The appearance of the assessor’s door hanger most often means just a few more questions need to be answered. Briggs said if a resident comes home to find one on their door, the simplest thing is just to call back; the call is not likely to exceed 10 minutes. Often they can finish up the entire matter over the phone without another on-site visit — unless the appraiser wasn’t able to access the property at all on the initial visit, as in the case of a locked gate.
“We need to verify that the information we do have is correct,” she said.
Briggs showed a card appraisers fill out for each property, and most of the information necessary can be shared over the phone. She said sometimes, in the case of a big, elaborate home, they ask for floor plans.
The card asks for such details as square footage, what type of heating and cooling a structure has, how many bathrooms, whether there is a basement, how many rooms comprise the structure, etc.
“If you don’t call us back, and any of this is changed and we have to use old data — to me, it’s not helping the situation at all,” Briggs said. “Because if anything about this data has changed, we’re still not correct, we’re not valuing correctly.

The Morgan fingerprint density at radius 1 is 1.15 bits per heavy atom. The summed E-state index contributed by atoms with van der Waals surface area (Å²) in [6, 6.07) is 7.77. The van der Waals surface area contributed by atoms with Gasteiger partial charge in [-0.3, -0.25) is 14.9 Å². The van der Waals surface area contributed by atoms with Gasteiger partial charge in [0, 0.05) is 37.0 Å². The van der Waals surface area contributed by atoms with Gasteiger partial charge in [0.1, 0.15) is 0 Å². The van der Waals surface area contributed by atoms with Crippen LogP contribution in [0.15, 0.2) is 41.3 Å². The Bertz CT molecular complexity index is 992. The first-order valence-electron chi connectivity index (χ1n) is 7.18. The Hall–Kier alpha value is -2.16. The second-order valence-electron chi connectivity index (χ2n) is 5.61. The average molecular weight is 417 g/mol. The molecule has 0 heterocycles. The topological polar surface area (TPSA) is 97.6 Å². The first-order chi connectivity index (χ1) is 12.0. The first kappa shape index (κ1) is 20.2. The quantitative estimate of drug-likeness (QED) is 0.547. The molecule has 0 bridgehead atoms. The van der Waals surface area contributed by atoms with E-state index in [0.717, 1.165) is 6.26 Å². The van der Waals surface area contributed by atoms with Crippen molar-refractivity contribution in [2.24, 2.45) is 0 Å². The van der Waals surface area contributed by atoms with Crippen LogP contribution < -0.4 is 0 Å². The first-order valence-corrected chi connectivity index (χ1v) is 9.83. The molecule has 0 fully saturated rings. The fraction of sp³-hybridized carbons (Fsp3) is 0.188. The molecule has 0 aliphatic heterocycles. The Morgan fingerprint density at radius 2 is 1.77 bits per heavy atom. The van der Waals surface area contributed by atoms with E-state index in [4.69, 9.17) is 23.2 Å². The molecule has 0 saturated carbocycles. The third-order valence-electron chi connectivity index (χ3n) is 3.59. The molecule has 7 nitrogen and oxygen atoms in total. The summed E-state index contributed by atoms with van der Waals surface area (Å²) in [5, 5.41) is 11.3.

“It’s a huge job, and it will make it a lot easier if we have the cooperation of the public.”
Briggs said the county has converted to Tyler, a new database system for records. One side effect of transferring information to the new database was that property values got stuck in a spot where the computer can’t properly calculate them. The values automatically increase 3 percent every year because the database isn’t programmed with the current ceiling values on the properties.
“There’s no ceiling … so it’s just going to keep climbing because it doesn’t know when to stop,” Briggs said. “Whereas if we are able to put all of these homes through the Marshall & Swift calculator and give them correct values, then the properties will increase 3 percent until it reaches that (ceiling) value, at which point it will start depreciating.
“That’s why it’s imperative that the property owners get a hold of us so we can determine that ceiling value.”
Briggs said the master appraisal is as much about fairness as it is about keeping records current. She said entire subdivisions have been built in the mountains behind Magdalena that appraisers need to make sure are all on the rolls, just as they need to ensure old houses are not stuck at incorrect high values.
“We’re not necessarily going to raise your taxes when we go out to reassess,” Briggs said. “More times than you would imagine, we’re going to lower your taxes. And that’s just the bottom line.”